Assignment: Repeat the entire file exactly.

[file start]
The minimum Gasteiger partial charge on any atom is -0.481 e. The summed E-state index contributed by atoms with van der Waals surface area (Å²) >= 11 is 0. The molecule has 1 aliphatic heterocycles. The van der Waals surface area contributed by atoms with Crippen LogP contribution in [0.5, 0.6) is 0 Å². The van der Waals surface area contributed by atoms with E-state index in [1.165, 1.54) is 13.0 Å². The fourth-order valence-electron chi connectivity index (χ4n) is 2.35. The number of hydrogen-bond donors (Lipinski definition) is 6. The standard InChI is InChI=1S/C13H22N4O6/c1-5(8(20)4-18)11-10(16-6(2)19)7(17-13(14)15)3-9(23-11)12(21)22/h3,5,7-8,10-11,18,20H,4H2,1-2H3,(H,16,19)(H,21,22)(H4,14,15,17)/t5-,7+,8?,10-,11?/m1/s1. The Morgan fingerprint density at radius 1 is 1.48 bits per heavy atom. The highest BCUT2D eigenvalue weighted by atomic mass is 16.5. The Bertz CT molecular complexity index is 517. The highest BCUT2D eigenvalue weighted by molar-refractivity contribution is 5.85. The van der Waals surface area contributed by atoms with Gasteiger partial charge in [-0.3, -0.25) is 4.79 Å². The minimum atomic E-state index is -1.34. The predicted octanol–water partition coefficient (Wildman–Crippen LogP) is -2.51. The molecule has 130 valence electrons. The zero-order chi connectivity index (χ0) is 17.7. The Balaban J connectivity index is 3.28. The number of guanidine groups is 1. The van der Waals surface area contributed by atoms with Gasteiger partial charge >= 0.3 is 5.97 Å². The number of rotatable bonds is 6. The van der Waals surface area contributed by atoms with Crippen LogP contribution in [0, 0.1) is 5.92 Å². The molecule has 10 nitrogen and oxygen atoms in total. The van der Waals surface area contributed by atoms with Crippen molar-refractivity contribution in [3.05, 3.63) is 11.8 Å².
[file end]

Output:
The minimum Gasteiger partial charge on any atom is -0.481 e. The summed E-state index contributed by atoms with van der Waals surface area (Å²) >= 11 is 0. The molecule has 1 aliphatic heterocycles. The van der Waals surface area contributed by atoms with Crippen LogP contribution in [0.5, 0.6) is 0 Å². The van der Waals surface area contributed by atoms with E-state index in [1.165, 1.54) is 13.0 Å². The fourth-order valence-electron chi connectivity index (χ4n) is 2.35. The number of hydrogen-bond donors (Lipinski definition) is 6. The standard InChI is InChI=1S/C13H22N4O6/c1-5(8(20)4-18)11-10(16-6(2)19)7(17-13(14)15)3-9(23-11)12(21)22/h3,5,7-8,10-11,18,20H,4H2,1-2H3,(H,16,19)(H,21,22)(H4,14,15,17)/t5-,7+,8?,10-,11?/m1/s1. The Morgan fingerprint density at radius 1 is 1.48 bits per heavy atom. The highest BCUT2D eigenvalue weighted by atomic mass is 16.5. The Bertz CT molecular complexity index is 517. The highest BCUT2D eigenvalue weighted by molar-refractivity contribution is 5.85. The van der Waals surface area contributed by atoms with Gasteiger partial charge in [-0.3, -0.25) is 4.79 Å². The minimum atomic E-state index is -1.34. The predicted octanol–water partition coefficient (Wildman–Crippen LogP) is -2.51. The molecule has 130 valence electrons. The zero-order chi connectivity index (χ0) is 17.7. The Balaban J connectivity index is 3.28. The number of guanidine groups is 1. The van der Waals surface area contributed by atoms with Gasteiger partial charge >= 0.3 is 5.97 Å². The number of rotatable bonds is 6. The van der Waals surface area contributed by atoms with Crippen LogP contribution in [0, 0.1) is 5.92 Å². The molecule has 10 nitrogen and oxygen atoms in total. The van der Waals surface area contributed by atoms with Crippen molar-refractivity contribution in [3.05, 3.63) is 11.8 Å².